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tim / erlang-oauth


An Erlang OAuth 1.0 implementation



An Erlang OAuth 1.0 implementation. Includes functions for generating signatures (client side), verifying signatures (server side), and some convenience functions for making OAuth HTTP requests (client side).

Erlang/OTP compatibility

Erlang/OTP R16B03 or greater.

Rebar compatibility

This implementation should be fully compatible with rebar and rebar3.

Add erlang-oauth as a dependency to your rebar.config file like this:

{deps, [
  {oauth, ".*", {git, ""}}

Consult the rebar docs for more information.

Quick start (client usage)

$ make
$ erl -pa ebin -s crypto -s inets
1> Consumer = {"key", "secret", hmac_sha1}.
2> RequestTokenURL = "".
3> {ok, RequestTokenResponse} = oauth:get(RequestTokenURL, [], Consumer).
4> RequestTokenParams = oauth:params_decode(RequestTokenResponse).
5> RequestToken = oauth:token(RequestTokenParams).
6> RequestTokenSecret = oauth:token_secret(RequestTokenParams).
7> AccessTokenURL = "".
8> {ok, AccessTokenResponse} = oauth:get(AccessTokenURL, [], Consumer, RequestToken, RequestTokenSecret).
9> AccessTokenParams = oauth:params_decode(AccessTokenResponse).
10> AccessToken = oauth:token(AccessTokenParams).
11> AccessTokenSecret = oauth:token_secret(AccessTokenParams).
12> URL = "".
13> {ok, Response} = oauth:get(URL, [{"hello", "world"}], Consumer, AccessToken, AccessTokenSecret).
14> oauth:params_decode(Response).

OAuth consumer representation

Consumers are represented using tuples:

{Key::string(), Secret::string(), plaintext}

{Key::string(), Secret::string(), hmac_sha1}

{Key::string(), RSAPrivateKeyPath::string(), rsa_sha1}  % client side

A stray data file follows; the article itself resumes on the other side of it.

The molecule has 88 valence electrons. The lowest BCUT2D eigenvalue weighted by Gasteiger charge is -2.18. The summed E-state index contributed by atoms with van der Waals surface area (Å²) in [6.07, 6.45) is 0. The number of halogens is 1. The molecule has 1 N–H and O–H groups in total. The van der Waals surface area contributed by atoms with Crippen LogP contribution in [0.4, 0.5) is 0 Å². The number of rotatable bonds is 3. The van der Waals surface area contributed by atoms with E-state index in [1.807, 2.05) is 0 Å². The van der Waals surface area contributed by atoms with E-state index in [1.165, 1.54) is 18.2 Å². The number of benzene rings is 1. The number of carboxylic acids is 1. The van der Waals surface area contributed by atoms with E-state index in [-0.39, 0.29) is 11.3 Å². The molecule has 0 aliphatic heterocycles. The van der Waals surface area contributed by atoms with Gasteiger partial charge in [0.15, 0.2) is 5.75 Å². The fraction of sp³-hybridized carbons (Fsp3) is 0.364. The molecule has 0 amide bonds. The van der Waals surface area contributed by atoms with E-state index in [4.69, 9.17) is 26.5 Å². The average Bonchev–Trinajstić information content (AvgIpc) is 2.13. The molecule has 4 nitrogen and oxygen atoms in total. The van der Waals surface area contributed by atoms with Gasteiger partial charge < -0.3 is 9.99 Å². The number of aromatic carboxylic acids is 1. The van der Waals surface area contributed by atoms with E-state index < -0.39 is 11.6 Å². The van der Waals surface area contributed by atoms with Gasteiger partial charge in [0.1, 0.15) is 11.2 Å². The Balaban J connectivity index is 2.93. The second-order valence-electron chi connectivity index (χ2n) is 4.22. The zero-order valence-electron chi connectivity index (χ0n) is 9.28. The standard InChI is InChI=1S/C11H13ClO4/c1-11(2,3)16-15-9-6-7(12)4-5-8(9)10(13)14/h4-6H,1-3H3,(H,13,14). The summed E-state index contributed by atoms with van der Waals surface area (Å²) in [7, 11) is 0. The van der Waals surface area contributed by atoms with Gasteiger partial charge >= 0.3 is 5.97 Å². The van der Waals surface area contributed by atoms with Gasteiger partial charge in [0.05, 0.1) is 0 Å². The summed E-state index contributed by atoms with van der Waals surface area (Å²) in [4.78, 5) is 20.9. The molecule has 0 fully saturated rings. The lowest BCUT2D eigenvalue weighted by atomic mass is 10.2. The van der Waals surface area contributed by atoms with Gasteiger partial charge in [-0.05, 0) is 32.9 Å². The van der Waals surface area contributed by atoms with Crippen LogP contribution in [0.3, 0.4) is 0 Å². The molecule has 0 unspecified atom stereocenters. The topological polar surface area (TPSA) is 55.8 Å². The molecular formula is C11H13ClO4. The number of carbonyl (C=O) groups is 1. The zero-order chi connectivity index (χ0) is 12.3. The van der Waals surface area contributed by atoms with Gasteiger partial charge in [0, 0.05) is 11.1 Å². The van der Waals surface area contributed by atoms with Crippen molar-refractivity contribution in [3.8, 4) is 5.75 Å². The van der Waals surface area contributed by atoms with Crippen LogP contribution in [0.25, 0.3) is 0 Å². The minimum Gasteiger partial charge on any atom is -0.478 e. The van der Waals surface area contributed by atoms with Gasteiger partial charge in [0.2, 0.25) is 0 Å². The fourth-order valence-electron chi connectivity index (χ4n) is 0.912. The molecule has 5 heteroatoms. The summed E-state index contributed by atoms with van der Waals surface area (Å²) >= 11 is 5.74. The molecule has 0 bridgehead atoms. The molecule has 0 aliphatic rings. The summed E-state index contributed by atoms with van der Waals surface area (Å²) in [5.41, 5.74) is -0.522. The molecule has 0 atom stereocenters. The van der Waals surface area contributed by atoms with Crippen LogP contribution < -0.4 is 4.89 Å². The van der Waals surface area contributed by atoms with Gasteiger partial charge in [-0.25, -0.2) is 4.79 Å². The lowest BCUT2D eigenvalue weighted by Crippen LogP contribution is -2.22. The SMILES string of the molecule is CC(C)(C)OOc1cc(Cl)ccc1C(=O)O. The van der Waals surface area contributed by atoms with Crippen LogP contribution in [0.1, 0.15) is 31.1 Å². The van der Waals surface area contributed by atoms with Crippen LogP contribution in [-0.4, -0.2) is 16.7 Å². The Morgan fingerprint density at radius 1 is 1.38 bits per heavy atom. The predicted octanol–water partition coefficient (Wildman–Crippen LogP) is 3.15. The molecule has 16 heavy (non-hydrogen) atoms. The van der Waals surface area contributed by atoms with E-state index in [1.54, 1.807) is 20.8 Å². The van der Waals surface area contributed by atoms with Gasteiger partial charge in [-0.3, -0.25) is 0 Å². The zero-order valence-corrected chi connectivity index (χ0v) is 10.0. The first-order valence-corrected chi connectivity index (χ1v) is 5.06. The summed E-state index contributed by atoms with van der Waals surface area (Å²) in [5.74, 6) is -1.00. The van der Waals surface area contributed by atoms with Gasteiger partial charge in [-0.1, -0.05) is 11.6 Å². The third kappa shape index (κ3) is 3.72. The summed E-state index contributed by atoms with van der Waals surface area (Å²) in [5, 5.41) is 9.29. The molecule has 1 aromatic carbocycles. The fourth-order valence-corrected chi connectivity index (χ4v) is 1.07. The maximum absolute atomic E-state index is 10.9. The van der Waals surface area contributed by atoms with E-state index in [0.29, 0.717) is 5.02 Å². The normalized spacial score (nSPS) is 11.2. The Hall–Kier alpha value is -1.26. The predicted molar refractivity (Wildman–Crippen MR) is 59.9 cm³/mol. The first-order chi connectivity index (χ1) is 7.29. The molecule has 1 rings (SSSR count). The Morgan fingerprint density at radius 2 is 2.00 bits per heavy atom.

{Key::string(), RSACertificatePath::string(), rsa_sha1}  % server side

Other notes

This implementation should be compatible with the signature algorithms presented in RFC5849 - The OAuth 1.0 Protocol, and OAuth Core 1.0 Revision A. It is not intended to cover OAuth 2.0.

This is not a "plug and play" server implementation. In order to implement OAuth correctly as a provider you have more work to do: token storage, nonce and timestamp verification etc.

This is not a "bells and whistles" HTTP client. If you need fine grained control over your HTTP requests or you prefer to use something other than inets/httpc then you will need to assemble the requests yourself. Use oauth:sign/6 to generate a list of signed OAuth parameters, oauth:uri_params_encode/1 or oauth:header_params_encode/1 to encode the parameters, and then assemble the request using your HTTP client of choice.

The percent encoding/decoding implementations are based on ibrowse

Example client/server code:


This project is licensed under the terms of the MIT license.